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June 13, 2011

U.S. Securities and Exchange Commission Rules in The HSUS’ Favor and Against Bob Evans in Dispute over Animal Cruelty Proposal

SEC Rules that Restaurant Chain Must Allow Shareholders to Vote on HSUS Proposal

The U.S. Securities and Exchange Commission issued a ruling against Columbus, Ohio-based Bob Evans Farms requiring the company to allow its shareholders to vote on a proposal submitted by The Humane Society of the United States. The HSUS’ proposal encourages Bob Evans to begin phasing in eggs from hens not confined in tiny, barren cages so small the animals can’t even spread their wings.

Bob Evans unsuccessfully petitioned the SEC for permission to block The HSUS’ shareholder proposal from being voted on at its shareholder meeting this fall. The HSUS’ farm animal protection and legal teams responded to the company’s flawed petition to the SEC challenging the merits of the company’s petition to exclude the proposal. The SEC agreed with The HSUS and ruled in the organization’s favor.

In denying Bob Evans’ request to prevent the proposal from being presented to shareholders the SEC was unequivocal, stating four times in its ruling the Commission was “unable to concur” with Bob Evans and did not “believe that Bob Evans Farms may omit the proposal or portions of the [proposal] from its proxy materials.”

“In our view, the proposal focuses on the significant policy issue of the humane treatment of animals,” SEC Special Counsel Raymond A. Be, explained in the Commission’s ruling. “Bob Evans Farms’ practices and policies do not compare favorably with the guidelines of the proposal.”

“Shareholders have a right to know that all the eggs sold at Bob Evans come from hens who live miserable lives crammed inside cages,” said Josh Balk, director of corporate policy for The HSUS’ farm animal protection campaign. “It’s time for Bob Evans to take a meaningful and practical step in the right direction by phasing in cage-free eggs.”

Across the country, a national movement on these issues has taken root: McDonald’s, Burger King, Subway, Sonic, Wendy's, Arby’s, Denny's, Carl's Jr., Hardee's, Cracker Barrel, Golden Corral, Kraft Food, General Mills and Sara Lee are just some of the companies that use cage-free eggs; Hellmann's mayonnaise has started converting all of the 350 million eggs it uses in the U.S. to cage-free; and Wal-Mart's and Costco's private brand eggs are exclusively cage-free.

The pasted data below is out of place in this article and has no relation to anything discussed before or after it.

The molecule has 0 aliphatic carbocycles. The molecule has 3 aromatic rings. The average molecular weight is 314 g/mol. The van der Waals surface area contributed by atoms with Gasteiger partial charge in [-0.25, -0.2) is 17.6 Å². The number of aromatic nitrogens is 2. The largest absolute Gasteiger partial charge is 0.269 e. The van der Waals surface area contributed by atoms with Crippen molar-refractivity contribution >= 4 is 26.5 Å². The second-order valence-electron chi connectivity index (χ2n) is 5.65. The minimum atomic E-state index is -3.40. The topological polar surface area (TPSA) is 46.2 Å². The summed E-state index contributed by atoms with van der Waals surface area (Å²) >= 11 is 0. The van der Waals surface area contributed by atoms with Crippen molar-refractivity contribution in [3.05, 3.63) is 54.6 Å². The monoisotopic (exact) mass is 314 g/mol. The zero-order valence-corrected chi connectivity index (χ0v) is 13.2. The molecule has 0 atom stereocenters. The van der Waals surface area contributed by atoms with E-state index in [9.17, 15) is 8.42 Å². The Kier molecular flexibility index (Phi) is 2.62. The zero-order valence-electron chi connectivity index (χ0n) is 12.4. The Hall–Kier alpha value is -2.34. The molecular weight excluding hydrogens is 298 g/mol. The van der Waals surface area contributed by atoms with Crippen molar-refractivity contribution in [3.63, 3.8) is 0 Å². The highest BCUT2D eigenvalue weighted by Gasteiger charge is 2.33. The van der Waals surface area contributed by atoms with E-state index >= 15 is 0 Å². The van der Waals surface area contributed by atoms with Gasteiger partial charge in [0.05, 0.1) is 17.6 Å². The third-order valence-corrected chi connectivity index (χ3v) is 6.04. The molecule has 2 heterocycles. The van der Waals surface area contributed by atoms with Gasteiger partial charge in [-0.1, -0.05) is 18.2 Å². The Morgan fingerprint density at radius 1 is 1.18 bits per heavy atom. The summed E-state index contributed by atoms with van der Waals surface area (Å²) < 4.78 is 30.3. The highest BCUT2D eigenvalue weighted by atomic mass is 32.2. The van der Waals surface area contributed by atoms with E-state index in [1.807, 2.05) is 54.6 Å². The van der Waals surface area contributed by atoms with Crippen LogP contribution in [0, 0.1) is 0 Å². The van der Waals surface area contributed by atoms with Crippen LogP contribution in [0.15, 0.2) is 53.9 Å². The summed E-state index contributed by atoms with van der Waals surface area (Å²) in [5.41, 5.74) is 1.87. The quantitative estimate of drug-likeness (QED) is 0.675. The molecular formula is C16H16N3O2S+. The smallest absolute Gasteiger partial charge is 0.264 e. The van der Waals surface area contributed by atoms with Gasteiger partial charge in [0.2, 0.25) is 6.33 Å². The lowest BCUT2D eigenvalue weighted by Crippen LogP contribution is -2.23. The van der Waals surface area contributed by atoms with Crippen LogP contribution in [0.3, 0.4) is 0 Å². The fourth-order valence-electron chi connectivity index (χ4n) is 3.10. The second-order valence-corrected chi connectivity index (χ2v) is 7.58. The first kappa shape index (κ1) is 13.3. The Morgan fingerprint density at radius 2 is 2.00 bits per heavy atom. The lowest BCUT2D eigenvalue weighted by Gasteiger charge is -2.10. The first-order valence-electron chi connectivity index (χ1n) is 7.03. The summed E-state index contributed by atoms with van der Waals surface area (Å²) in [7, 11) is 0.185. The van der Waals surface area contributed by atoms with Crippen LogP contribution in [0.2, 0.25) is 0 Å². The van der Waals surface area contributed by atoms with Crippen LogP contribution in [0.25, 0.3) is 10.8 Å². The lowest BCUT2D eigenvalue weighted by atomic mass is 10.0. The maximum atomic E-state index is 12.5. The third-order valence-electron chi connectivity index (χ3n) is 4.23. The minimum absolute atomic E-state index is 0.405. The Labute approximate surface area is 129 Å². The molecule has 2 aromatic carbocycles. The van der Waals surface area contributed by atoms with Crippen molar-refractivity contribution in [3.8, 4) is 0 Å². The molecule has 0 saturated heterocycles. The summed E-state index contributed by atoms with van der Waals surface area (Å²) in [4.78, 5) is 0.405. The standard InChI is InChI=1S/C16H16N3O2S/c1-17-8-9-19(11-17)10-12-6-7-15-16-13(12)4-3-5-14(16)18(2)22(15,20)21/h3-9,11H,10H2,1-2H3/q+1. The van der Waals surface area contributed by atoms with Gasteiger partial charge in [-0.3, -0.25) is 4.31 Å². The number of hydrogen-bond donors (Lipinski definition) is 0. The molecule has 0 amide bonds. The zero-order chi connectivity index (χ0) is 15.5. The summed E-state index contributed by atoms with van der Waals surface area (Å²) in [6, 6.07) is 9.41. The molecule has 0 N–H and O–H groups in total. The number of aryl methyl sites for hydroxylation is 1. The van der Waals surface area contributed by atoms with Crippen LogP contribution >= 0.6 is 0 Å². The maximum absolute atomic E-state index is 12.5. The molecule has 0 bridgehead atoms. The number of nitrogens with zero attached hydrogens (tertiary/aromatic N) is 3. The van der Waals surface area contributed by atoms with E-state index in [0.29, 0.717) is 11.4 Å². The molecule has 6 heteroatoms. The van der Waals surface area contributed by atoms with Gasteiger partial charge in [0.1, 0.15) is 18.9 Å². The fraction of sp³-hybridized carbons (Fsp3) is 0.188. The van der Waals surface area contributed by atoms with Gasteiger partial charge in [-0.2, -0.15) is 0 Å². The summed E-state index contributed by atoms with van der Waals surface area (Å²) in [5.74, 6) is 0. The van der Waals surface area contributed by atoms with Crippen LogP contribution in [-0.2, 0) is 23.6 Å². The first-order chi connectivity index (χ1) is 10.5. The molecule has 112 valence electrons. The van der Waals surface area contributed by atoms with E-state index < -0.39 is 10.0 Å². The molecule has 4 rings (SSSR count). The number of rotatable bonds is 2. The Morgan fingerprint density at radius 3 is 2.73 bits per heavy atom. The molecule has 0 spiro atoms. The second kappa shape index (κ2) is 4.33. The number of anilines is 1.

Michigan and California have passed laws to outlaw battery cage confinement of hens, and similar legislation is pending elsewhere. California enacted a law that requires all whole eggs sold statewide to be battery cage-free by 2015.

Facts

  • U.S. factory farms confine about 280 million hens in cages so small, they can't even spread their wings. Extensive scientific research confirms this causes suffering.
  • Cage-free hens generally have two to three times more space per bird than caged hens. Cage-free hens may not be able to go outside and, like caged hens, may have parts of their beaks cut off, but they can walk, spread their wings and lay their eggs in nests—all behaviors permanently denied to hens crammed into cages.
  • Factory farming is a major social issue: A study by food industry consultancy, Technomic, ranked animal welfare as the third-most important social issue to restaurant patrons; an American Farm Bureau-funded report found that 89 percent of Americans believe that food companies that require their suppliers to treat farm animals better are doing the right thing.

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Follow The HSUS on Twitter. See our work for animals on your iPhone by searching “HumaneTV” in the App Store.

The Humane Society of the United States is the nation’s largest animal protection organization—backed by 11 million Americans, or one of every 28. For more than a half-century, The HSUS has been fighting for the protection of all animals through advocacy, education, and hands-on programs. Celebrating animals and confronting cruelty—on the web at humanesociety.org.

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